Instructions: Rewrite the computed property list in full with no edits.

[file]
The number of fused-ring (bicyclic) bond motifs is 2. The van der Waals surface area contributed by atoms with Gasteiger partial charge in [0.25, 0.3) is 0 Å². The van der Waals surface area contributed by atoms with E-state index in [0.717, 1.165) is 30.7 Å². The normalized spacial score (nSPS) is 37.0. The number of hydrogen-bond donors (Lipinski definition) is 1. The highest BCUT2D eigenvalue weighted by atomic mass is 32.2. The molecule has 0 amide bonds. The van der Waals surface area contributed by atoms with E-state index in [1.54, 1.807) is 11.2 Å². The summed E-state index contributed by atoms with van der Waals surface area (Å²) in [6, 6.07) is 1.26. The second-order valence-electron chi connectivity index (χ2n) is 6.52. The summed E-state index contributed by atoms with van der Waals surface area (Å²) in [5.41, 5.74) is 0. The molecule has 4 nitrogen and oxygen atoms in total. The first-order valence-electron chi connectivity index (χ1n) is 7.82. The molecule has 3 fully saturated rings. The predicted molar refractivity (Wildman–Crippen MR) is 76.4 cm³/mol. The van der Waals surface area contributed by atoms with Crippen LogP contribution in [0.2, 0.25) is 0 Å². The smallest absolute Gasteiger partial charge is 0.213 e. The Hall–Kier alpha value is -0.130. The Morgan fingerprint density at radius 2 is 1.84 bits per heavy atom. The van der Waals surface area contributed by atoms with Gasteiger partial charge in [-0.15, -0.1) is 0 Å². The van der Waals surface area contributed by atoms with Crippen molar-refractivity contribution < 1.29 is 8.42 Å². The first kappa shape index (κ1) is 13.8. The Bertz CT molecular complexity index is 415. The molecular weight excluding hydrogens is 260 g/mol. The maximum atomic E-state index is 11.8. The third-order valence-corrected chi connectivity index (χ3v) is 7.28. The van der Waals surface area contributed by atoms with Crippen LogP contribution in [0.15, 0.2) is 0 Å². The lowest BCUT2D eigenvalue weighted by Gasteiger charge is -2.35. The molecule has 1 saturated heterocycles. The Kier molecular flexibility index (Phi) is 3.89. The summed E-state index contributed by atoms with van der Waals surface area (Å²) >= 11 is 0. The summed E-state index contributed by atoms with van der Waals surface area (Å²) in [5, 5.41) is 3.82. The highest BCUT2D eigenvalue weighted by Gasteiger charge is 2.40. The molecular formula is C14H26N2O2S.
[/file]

The number of fused-ring (bicyclic) bond motifs is 2. The van der Waals surface area contributed by atoms with Gasteiger partial charge in [0.25, 0.3) is 0 Å². The van der Waals surface area contributed by atoms with E-state index in [0.717, 1.165) is 30.7 Å². The normalized spacial score (nSPS) is 37.0. The number of hydrogen-bond donors (Lipinski definition) is 1. The highest BCUT2D eigenvalue weighted by atomic mass is 32.2. The molecule has 0 amide bonds. The van der Waals surface area contributed by atoms with E-state index in [1.54, 1.807) is 11.2 Å². The summed E-state index contributed by atoms with van der Waals surface area (Å²) in [6, 6.07) is 1.26. The second-order valence-electron chi connectivity index (χ2n) is 6.52. The summed E-state index contributed by atoms with van der Waals surface area (Å²) in [5.41, 5.74) is 0. The molecule has 4 nitrogen and oxygen atoms in total. The first-order valence-electron chi connectivity index (χ1n) is 7.82. The molecule has 3 fully saturated rings. The predicted molar refractivity (Wildman–Crippen MR) is 76.4 cm³/mol. The van der Waals surface area contributed by atoms with Crippen LogP contribution in [0.2, 0.25) is 0 Å². The smallest absolute Gasteiger partial charge is 0.213 e. The Hall–Kier alpha value is -0.130. The Morgan fingerprint density at radius 2 is 1.84 bits per heavy atom. The van der Waals surface area contributed by atoms with Gasteiger partial charge in [-0.15, -0.1) is 0 Å². The van der Waals surface area contributed by atoms with Crippen molar-refractivity contribution < 1.29 is 8.42 Å². The first kappa shape index (κ1) is 13.8. The Bertz CT molecular complexity index is 415. The molecular weight excluding hydrogens is 260 g/mol. The maximum atomic E-state index is 11.8. The third-order valence-corrected chi connectivity index (χ3v) is 7.28. The van der Waals surface area contributed by atoms with Crippen LogP contribution in [0.15, 0.2) is 0 Å². The lowest BCUT2D eigenvalue weighted by Gasteiger charge is -2.35. The molecule has 1 saturated heterocycles. The Kier molecular flexibility index (Phi) is 3.89. The summed E-state index contributed by atoms with van der Waals surface area (Å²) >= 11 is 0. The summed E-state index contributed by atoms with van der Waals surface area (Å²) in [5, 5.41) is 3.82. The highest BCUT2D eigenvalue weighted by Gasteiger charge is 2.40. The molecular formula is C14H26N2O2S.